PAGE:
Alex Palmer's Natural History Notes and Thoughts

Thoughts and reflections on various social and environmental issues, as well as naturalist observations from the great outdoors.

i just love the outdoors…most of the time

I realize that by titling this blog as my “nature and personal reflection notes,” that it is easy to assume that I love the outdoors. I do love the outdoors of course…but not all the time.

As of right now, I am residing in Northern Wisconsin, where at this time of year it is normally still quite cold and wintry. However, it seems spring has arrived early this year. The snow is melting and the rain is falling…there was even a lighting strike yesterday afternoon. However, this transitional time of year, between the crisp cold winter wonderland to the warm, breezy, flowery smells of spring, is my least favorite time of year.
It may come as a surprise to readers of this blog that I am openly saying I hate being outside right now. For example, today I decided I was going to go for a hike at a trail in the Chequemegon-Nicolet National Forest. After driving 45 minutes, I arrived at the trailhead only to realize I had forgotten my snowshoes! Despite the fact that it was nearly 40 degrees F and that we had just had rain, the snow was still plenty deep, resulting in me having to turn around and drive back home. Later this same day, I went out again to some place closer…this time remembering my snowshoes, only to once again turn around and go home because of large swaths of slushy, deep, and cold puddles impairing my ability to enjoy myself (the snowshoes of course were useless in this event). I drove home in disgust as I glanced up at the grey and gloomy sky and breathed in the damp, clammy air.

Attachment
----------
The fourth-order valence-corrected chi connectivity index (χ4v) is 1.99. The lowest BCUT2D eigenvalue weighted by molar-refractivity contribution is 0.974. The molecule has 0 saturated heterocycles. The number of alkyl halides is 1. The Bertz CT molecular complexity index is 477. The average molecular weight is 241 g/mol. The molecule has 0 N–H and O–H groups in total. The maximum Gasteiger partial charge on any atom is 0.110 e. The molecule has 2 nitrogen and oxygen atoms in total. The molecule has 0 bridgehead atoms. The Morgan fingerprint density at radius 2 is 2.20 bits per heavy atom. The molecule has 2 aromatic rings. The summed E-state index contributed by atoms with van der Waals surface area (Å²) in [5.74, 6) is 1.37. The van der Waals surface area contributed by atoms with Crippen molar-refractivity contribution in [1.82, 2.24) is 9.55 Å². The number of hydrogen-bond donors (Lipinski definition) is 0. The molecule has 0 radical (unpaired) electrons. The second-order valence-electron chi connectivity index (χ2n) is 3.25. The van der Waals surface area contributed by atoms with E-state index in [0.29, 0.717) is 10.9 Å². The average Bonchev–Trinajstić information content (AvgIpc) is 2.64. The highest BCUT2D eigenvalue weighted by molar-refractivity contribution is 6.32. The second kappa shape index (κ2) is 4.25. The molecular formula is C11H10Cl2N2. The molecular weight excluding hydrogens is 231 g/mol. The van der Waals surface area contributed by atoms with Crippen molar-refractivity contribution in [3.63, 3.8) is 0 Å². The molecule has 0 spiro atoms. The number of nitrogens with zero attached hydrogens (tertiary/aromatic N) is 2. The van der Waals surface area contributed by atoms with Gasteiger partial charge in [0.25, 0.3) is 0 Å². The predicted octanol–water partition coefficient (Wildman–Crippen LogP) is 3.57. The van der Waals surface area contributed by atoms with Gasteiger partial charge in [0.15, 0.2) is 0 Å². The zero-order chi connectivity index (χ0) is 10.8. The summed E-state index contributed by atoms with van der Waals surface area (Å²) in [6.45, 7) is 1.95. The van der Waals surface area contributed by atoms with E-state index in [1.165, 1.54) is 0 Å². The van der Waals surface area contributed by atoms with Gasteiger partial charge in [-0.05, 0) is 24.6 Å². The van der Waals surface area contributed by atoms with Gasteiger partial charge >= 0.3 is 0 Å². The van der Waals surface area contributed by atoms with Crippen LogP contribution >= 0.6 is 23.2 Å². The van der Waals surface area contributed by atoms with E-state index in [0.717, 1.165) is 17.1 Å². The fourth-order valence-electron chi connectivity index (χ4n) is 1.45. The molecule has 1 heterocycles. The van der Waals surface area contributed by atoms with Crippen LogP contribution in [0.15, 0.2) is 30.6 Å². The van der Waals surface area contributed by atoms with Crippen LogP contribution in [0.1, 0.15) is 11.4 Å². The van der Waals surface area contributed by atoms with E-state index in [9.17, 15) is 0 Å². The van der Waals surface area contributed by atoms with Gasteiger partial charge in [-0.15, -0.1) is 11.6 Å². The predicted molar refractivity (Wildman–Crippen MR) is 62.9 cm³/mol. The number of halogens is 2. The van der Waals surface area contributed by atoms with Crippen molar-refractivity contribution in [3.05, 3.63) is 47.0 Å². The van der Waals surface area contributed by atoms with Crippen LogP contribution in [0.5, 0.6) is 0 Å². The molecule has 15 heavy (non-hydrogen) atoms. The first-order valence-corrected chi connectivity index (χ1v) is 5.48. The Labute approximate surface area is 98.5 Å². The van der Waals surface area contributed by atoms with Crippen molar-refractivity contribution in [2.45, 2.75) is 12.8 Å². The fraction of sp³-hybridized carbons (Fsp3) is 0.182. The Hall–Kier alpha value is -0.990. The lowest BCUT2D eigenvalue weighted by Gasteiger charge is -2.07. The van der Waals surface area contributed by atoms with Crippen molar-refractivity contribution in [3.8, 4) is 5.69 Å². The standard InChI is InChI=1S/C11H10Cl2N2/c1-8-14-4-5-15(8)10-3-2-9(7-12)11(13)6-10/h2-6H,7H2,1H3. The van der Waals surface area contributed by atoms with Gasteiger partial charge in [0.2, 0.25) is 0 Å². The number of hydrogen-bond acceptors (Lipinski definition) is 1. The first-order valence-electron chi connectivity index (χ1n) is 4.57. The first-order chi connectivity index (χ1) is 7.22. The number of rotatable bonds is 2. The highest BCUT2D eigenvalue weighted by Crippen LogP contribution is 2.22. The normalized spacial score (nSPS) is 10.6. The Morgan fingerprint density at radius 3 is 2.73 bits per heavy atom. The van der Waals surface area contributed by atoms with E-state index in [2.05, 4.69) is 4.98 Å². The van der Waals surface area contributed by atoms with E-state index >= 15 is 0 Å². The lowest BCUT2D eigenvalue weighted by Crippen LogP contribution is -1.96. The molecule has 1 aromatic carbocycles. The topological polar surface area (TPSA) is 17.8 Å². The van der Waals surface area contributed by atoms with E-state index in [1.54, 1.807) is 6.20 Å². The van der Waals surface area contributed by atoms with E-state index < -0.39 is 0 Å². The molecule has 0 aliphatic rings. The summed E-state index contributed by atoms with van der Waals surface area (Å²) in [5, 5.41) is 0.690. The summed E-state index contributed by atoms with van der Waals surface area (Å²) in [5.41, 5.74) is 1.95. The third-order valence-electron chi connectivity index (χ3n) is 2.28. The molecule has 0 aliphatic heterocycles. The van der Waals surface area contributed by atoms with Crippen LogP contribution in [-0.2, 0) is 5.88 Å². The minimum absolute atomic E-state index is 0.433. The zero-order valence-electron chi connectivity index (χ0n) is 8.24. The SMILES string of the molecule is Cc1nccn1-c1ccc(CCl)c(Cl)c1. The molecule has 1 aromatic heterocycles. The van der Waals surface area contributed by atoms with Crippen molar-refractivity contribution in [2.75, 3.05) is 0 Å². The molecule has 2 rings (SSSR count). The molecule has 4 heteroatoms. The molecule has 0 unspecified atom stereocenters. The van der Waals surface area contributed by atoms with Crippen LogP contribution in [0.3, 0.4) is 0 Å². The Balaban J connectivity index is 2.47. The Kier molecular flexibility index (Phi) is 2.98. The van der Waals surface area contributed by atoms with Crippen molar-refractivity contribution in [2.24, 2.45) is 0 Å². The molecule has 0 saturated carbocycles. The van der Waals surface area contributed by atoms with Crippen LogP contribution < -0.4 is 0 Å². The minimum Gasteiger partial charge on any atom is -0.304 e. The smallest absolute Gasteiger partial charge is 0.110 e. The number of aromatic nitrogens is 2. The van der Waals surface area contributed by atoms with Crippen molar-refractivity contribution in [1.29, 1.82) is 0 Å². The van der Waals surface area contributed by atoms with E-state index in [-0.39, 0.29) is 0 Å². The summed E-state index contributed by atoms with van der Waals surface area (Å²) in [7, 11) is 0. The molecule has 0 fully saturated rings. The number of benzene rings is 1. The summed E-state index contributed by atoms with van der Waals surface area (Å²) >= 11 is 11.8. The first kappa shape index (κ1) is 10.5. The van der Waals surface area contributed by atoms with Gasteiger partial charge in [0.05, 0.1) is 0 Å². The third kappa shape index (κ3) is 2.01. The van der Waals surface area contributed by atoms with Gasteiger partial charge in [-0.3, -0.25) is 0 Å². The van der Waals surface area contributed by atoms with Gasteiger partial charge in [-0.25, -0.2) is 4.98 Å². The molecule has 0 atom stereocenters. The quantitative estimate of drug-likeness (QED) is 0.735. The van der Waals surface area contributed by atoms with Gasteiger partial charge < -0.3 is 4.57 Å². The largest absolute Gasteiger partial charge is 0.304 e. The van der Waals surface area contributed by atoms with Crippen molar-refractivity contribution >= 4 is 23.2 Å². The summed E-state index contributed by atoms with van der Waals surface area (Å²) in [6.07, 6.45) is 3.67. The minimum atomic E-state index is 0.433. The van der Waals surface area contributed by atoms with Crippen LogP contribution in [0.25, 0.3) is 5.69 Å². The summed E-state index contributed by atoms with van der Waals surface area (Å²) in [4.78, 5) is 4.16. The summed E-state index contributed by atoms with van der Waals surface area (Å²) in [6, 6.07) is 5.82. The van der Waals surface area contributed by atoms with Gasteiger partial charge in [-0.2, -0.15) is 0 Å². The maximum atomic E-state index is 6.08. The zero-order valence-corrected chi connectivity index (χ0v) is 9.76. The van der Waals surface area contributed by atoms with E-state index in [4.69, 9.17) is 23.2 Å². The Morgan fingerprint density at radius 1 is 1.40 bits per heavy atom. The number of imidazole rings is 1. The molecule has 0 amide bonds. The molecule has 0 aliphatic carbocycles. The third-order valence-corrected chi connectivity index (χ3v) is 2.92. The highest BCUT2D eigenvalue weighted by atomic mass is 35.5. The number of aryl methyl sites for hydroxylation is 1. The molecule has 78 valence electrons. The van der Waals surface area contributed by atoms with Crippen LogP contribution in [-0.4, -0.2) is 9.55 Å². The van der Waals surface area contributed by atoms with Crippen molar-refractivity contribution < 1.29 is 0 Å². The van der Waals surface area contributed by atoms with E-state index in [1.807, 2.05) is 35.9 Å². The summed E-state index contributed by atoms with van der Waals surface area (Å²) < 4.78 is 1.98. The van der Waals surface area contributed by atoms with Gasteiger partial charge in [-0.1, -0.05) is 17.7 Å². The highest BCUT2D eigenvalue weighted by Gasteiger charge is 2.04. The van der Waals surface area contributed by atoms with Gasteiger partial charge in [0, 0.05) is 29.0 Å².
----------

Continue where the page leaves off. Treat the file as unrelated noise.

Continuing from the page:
The point I am trying to make here is that, although I love the outdoors and all of its plants, wildlife, and adventure, I am nevertheless subject to opinions about nature. It is okay to not want to go outside or be out in the woods when conditions are not favorable. Sometimes it’s better to wait for a sunny day, when you know you can feel good.
Happy trails (if they’re not too muddy)!

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